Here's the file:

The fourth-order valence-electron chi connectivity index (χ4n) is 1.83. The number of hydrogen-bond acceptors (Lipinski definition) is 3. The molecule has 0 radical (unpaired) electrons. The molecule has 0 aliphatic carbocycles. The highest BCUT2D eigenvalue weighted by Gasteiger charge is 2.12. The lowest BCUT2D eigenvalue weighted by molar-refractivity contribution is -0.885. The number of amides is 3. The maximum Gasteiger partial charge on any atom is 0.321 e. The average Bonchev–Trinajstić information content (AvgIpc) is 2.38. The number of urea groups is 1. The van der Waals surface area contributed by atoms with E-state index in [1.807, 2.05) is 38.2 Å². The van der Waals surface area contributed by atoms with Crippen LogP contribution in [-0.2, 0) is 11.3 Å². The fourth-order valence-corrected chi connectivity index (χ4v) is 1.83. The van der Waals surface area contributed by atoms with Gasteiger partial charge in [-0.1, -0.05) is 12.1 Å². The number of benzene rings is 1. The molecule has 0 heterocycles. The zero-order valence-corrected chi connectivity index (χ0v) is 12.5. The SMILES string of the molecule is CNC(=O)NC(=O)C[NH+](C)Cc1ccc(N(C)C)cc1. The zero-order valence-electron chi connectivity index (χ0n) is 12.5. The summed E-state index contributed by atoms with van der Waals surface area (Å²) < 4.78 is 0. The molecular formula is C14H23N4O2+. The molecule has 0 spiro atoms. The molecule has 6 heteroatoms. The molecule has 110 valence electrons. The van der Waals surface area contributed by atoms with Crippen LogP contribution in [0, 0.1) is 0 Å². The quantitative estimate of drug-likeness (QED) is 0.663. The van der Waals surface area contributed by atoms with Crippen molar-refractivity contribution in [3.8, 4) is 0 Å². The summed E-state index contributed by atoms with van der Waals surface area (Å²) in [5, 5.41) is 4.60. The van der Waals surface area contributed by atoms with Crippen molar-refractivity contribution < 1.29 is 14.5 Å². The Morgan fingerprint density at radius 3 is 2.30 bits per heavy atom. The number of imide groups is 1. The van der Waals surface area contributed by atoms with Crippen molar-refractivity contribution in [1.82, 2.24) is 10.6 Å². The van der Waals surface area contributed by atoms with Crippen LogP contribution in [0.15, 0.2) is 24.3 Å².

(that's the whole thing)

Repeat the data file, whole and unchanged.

The fourth-order valence-electron chi connectivity index (χ4n) is 1.83. The number of hydrogen-bond acceptors (Lipinski definition) is 3. The molecule has 0 radical (unpaired) electrons. The molecule has 0 aliphatic carbocycles. The highest BCUT2D eigenvalue weighted by Gasteiger charge is 2.12. The lowest BCUT2D eigenvalue weighted by molar-refractivity contribution is -0.885. The number of amides is 3. The maximum Gasteiger partial charge on any atom is 0.321 e. The average Bonchev–Trinajstić information content (AvgIpc) is 2.38. The number of urea groups is 1. The van der Waals surface area contributed by atoms with E-state index in [1.807, 2.05) is 38.2 Å². The van der Waals surface area contributed by atoms with Crippen LogP contribution in [-0.2, 0) is 11.3 Å². The fourth-order valence-corrected chi connectivity index (χ4v) is 1.83. The van der Waals surface area contributed by atoms with Gasteiger partial charge in [-0.1, -0.05) is 12.1 Å². The number of benzene rings is 1. The molecule has 0 heterocycles. The zero-order valence-corrected chi connectivity index (χ0v) is 12.5. The SMILES string of the molecule is CNC(=O)NC(=O)C[NH+](C)Cc1ccc(N(C)C)cc1. The zero-order valence-electron chi connectivity index (χ0n) is 12.5. The summed E-state index contributed by atoms with van der Waals surface area (Å²) < 4.78 is 0. The molecular formula is C14H23N4O2+. The molecule has 0 spiro atoms. The molecule has 6 heteroatoms. The molecule has 110 valence electrons. The van der Waals surface area contributed by atoms with Crippen LogP contribution in [0, 0.1) is 0 Å². The quantitative estimate of drug-likeness (QED) is 0.663. The van der Waals surface area contributed by atoms with Crippen molar-refractivity contribution in [3.8, 4) is 0 Å². The summed E-state index contributed by atoms with van der Waals surface area (Å²) in [5, 5.41) is 4.60. The van der Waals surface area contributed by atoms with Crippen molar-refractivity contribution < 1.29 is 14.5 Å². The Morgan fingerprint density at radius 3 is 2.30 bits per heavy atom. The number of imide groups is 1. The van der Waals surface area contributed by atoms with Crippen molar-refractivity contribution in [1.82, 2.24) is 10.6 Å². The van der Waals surface area contributed by atoms with Crippen LogP contribution in [0.15, 0.2) is 24.3 Å².